Alex’s break of 69 in the penultimate frame of that match is widely regarded as the greatest break in snooker history. If you’ve not seen it before, put the kettle on, make a brew, click on the link below and sit back and treat yourself to six minutes of sporting genius. In a sporting world where anything rising above mediocrity is all too often labelled as “sensational”, they haven’t printed a dictionary with enough superlatives in it yet to do justice to this particular piece of action.

For this young Red it was up there with Jimmy Greenhoff’s late winner, in another semi-final, at Goodison Park in 1979. The stylish underdog fighting back against those who preached consistency, machine-like efficiency and playing the percentages. One for those who think that sport is much more than trophies and statistics.

Higgins comes to the table 16-15 down and trailing by 59 points with six reds left. Jimmy only needs to take this frame to win the match and make it to his first final. There follows a sequence of eighteen shots under intense pressure that, to my mind, are as good as anything else in modern sport. The late Jack Karnehm and the former world champion John Spencer are the commentators and as the break develops it is clear they are aware that they’re witnessing something very special. At one point, Karnehm suggests that it will be “the break of the tournament” if Alex clears the table. Sporting hyperbole wasn’t as prevalent in 1982 as it is now. Meanwhile Spencer intones that “I’m feeling nervous for him Jack” as Alex lines up another shot.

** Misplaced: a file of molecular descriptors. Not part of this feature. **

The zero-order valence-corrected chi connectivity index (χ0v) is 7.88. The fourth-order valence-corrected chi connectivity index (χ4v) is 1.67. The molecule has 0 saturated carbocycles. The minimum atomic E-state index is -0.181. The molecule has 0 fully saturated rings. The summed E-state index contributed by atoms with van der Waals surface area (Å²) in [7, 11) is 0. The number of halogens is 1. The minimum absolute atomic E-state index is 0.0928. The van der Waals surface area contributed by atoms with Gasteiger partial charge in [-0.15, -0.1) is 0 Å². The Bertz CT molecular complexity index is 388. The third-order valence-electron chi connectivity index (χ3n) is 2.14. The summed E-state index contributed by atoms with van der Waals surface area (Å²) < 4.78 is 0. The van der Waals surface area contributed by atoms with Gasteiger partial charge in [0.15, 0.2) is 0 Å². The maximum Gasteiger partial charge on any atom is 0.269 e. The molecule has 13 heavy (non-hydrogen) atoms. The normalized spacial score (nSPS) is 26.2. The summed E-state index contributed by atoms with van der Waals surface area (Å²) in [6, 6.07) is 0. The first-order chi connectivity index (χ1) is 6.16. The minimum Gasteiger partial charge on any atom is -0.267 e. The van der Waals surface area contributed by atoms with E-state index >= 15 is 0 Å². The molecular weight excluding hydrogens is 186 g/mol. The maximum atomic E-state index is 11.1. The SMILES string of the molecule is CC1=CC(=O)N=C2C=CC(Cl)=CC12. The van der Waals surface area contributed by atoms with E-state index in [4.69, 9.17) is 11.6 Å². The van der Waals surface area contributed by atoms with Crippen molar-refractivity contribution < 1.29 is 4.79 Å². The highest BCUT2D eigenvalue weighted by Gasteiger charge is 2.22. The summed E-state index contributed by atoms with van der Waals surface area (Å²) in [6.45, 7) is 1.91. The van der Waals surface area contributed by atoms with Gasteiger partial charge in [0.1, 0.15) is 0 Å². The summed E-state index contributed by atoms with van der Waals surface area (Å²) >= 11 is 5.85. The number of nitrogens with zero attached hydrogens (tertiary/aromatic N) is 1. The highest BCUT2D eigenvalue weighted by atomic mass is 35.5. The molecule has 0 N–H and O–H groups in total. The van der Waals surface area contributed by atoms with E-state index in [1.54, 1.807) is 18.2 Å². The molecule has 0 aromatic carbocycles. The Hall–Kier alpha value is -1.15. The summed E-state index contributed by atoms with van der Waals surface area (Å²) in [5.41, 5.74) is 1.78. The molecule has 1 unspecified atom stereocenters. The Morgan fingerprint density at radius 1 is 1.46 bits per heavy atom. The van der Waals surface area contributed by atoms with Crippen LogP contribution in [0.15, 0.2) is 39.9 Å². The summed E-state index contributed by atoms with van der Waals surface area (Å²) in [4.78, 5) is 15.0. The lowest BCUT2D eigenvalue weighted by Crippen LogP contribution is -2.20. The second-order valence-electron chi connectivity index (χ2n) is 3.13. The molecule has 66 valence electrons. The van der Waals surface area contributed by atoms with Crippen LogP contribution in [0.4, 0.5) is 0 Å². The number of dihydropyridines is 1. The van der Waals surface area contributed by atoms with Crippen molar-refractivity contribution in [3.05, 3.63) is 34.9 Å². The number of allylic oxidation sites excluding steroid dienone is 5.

The commentators and television audience may have been feeling the tension but Alex appears calm throughout the break. He even has time for a smile towards the commentary box after a tremendous long pot on the black into the bottom right hand pocket. It appears that everything is clicking and there’s almost a sense that he’s playing so well that he simply can’t miss. The shot on the blue into the top right hand corner, midway through the break, played with enough check side to bring the cue ball back down the table for the reds is simply astonishing.

Sadly, this was the pinnacle of Alex’s career. There should have been so much more. There were other moments to remember such as the tremendous fightback against Steve Davis in the 1983 UK Championship when he recovered from 0-7 down to win the final. And winning the World Doubles with his mate Jimmy White in 1984. But that was pretty much it bar the odd glimpse of his supreme natural talent. The statistics don’t do him justice at all. In his pomp he was a magnificent and mesmerising sight.

The last word goes to Ronnie O’Sullivan, perhaps the natural successor to Alex in the modern game; “the way he played at his best is the way that I believe the game should be played. It was on the edge, keeping the crowd entertained and glued to the action”.

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One Comment
  1. Ian Scott permalink

    That Was The Era That Was: Dennis Taylor, Patsy Fagan, Tony Knowles, Steve Davis, Jimmy White, Tony Meo, Perry Mans, Eddie Charlton, Terry Griffiths, Ray Reardon, Graham Miles, Jon Spencer, ‘Big’ Bill Werbeniuk, Kirk Stevens, Jim Wych, Cliff “The Grinder” Thorburn (although that seems to mean something else nowadays), Doug Mountjoy, Neal Foulds, Dean Reynolds, Dene O’Kane, David Taylor, Mike Hallett, John Parrott. All remembered from my Pot Black book